When Alan Kriesel ’84, a Watson College alumnus, learned about new diversity initiatives at Binghamton University, he wanted to know what else could be done to improve access and outcomes for Native Americans. He reached out to Miquel Baique, assistant dean of diversity, equity and inclusion at Watson College, to offer his help.
Kriesel, a member of the Mohawk tribe — one of the six nations of the Haudenosaunee (Iroquois) Confederacy — grew up in Campville, N.Y., about 20 miles west of campus. He attended Binghamton as a transfer student from SUNY Broome Community College, earning a bachelor’s degree in industrial technology.
“I have good memories as a commuting student at Binghamton University,” Krisel said. “It was a demanding but rewarding experience.”
Kriesel lives in the Dallas-Fort Worth metro area and recently retired from a career in defense aerospace and telecommunications engineering.
“I had just finished reading an article in Watson’s alumni magazine about diversity programs at Binghamton and was interested in finding out if there was an opportunity to help more Native American students,” Kriesel said. “As a Mohawk Native American, the original upstate New Yorker, I know that Native Americans are the minority of minorities and significantly underrepresented in higher ed. And I thought I could help change that.”
Identifying a problem, finding solutions
For many communities, first-generation status and socio-economic circumstances create barriers to higher education that are both expositional and financial. Baique is aware of these barriers to mobility and has focused on building bridges through scholarships and programs that offer students financial assistance, as well as mentorship and academic support.
Like at other public universities located on Native American ancestral land, Indigenous enrollment at Binghamton University is low. Despite enhanced diversity initiatives and consciousness of recruitment efforts, less than 0.1% of the University’s student population identifies as belonging to any of the 574 federally recognized North American tribes.
After speaking with Baique and finding him receptive to improving outreach efforts, Kriesel mobilized.
“I contacted every recognized [Native American] reservation in New York state about the opportunities and assistance available through diversity programming at Binghamton,“ he said.
Although Kriesel’s initial efforts have yielded limited response, Baique acknowledges that it will take time for these connections to gain traction.
“There still is so much we can do to reach out to these underrepresented populations,” Baique said, “and it’s going to take some effort on my part. I need to meet these people where they are now, in their communities. It’s going to take time to build trust and create awareness.”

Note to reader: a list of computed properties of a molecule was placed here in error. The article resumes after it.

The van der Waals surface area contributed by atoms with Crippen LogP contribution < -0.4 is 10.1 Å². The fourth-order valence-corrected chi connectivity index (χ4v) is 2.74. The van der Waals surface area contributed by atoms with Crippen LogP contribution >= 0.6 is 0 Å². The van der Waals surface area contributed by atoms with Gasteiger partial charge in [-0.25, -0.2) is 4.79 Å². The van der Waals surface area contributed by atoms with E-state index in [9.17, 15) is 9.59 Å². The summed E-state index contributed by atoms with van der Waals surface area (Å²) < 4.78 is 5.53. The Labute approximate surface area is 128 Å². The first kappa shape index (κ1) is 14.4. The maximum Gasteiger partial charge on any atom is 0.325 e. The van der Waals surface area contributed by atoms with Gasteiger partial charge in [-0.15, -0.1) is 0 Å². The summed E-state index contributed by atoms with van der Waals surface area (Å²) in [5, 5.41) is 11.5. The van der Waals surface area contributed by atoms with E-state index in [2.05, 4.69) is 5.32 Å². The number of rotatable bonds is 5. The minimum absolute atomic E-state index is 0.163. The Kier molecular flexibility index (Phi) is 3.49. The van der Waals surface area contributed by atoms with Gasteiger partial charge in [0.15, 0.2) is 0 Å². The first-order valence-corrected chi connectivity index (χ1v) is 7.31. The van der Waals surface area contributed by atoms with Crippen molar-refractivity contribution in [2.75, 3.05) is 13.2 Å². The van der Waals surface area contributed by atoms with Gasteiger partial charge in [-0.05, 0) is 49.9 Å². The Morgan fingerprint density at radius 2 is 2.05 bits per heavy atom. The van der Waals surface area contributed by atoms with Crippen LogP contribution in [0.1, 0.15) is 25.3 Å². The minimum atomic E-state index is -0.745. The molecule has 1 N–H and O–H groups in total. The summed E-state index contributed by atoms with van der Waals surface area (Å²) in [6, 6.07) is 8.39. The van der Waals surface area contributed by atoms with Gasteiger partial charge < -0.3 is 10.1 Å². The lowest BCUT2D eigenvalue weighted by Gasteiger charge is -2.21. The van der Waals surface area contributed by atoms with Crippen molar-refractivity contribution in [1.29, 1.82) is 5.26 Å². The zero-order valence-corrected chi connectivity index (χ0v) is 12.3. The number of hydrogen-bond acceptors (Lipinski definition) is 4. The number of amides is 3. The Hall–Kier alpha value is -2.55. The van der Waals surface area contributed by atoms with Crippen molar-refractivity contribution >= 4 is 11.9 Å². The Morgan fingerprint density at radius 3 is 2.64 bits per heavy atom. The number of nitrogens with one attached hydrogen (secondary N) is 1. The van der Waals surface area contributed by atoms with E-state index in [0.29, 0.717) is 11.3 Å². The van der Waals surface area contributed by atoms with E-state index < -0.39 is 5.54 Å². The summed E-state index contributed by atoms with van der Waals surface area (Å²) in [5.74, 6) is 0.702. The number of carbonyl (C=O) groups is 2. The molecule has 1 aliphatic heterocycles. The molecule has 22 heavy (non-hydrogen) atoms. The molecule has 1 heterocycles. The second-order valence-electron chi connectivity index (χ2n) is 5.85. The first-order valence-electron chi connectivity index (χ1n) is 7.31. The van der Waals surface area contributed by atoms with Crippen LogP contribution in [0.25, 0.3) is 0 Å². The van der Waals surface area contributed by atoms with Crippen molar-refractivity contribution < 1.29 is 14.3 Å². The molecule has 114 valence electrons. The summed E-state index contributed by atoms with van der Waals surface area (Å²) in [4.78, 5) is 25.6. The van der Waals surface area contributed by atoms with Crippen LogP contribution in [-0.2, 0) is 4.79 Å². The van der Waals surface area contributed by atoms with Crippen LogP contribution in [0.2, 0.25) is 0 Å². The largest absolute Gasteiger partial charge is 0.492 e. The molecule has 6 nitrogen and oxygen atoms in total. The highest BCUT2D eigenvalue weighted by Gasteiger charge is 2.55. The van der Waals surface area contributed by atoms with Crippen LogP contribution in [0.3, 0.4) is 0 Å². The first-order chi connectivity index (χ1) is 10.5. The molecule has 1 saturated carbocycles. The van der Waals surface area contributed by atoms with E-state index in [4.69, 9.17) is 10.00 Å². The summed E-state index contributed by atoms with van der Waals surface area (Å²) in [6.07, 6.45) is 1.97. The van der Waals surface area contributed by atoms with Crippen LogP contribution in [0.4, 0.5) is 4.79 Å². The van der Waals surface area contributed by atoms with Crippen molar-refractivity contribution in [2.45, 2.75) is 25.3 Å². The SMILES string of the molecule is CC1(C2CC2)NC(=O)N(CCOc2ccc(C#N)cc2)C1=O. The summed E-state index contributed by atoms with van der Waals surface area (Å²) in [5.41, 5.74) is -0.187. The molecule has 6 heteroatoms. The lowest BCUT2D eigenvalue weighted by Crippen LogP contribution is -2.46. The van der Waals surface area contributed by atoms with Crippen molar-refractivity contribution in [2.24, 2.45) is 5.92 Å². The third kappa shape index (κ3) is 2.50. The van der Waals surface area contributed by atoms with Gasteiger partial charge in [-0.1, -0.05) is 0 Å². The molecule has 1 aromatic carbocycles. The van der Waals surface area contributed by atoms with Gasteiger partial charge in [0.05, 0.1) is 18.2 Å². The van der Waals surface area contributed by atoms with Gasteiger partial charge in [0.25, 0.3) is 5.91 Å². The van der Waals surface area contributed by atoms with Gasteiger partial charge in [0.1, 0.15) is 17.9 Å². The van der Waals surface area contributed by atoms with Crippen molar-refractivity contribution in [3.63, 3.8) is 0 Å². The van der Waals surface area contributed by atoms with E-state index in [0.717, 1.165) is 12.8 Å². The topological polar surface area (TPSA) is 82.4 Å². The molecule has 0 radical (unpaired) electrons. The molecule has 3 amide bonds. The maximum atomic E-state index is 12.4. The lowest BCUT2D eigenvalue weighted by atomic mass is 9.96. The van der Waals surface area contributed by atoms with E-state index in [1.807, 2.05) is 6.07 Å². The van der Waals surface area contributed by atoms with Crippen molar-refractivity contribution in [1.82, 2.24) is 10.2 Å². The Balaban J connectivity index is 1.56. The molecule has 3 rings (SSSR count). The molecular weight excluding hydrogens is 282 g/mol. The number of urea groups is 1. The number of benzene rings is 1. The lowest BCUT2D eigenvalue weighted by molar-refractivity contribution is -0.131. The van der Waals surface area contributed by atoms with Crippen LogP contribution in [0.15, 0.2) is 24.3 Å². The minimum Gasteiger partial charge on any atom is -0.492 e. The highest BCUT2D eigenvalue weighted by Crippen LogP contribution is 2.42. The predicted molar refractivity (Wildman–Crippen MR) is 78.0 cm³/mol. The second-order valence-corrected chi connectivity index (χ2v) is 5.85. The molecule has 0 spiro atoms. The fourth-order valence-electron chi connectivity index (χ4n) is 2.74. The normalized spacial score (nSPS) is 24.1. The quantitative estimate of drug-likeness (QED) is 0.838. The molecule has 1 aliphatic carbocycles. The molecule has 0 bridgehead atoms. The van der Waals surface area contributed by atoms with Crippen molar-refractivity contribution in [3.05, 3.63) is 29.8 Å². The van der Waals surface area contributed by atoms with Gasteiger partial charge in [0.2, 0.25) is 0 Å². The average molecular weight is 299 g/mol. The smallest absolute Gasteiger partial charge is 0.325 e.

In the meantime, Baique has been looking for ways to improve access and find new points of entry for Indigenous people. In September, Watson College launched the African American, Latinx American and Native American (AALANA) Success Fund, which provides scholarships and continuing education opportunities.
The AALANA fund delivers a one-time $1,000 scholarship to undergraduate or graduate students, up to $500 in conference-related fees and mentorship support. Each year, two scholarships will be awarded to Native American undergraduate students and two scholarships to African American or Latin American graduate students.
Additionally, Watson College will issue up to 10 vouchers each academic year to Native American or Alaska Native students for continuing education courses administered through the Watson Office of Industrial Outreach. The vouchers will support a students’ initial exploration or ongoing education in engineering, computer science or other sought-after certificate programs.
“Not only will students have opportunities to become micro-credentialed in areas like leadership development or data science,” Baique said, “but by getting them ‘in the door,’ we can help them access all the opportunities and resources available to them as Binghamton University students.”
For Kriesel, it’s about broadening outreach.
“Reservations and Indigenous people have historically been located in remote and isolated regions with few educational and employment opportunities. To me, this was by design,” Kriesel said. “Because of these conditions, most Native Americans are rural and poor with little opportunity for advancement. I think a good next step is to reach out to local high schools and community colleges near reservations to increase awareness of available programs. I’d also like to see initiatives targeting Native American students happening across the University.”
Baique sees Watson’s expanded efforts on behalf of Native American students as potentially having a positive influence across the University.
“Whether they come to Watson or we get them through Harpur College or Decker College,” Baique said. “I see our diversity initiatives as having a University-wide impact. We’re one University and this is about what Binghamton can offer to the community.”
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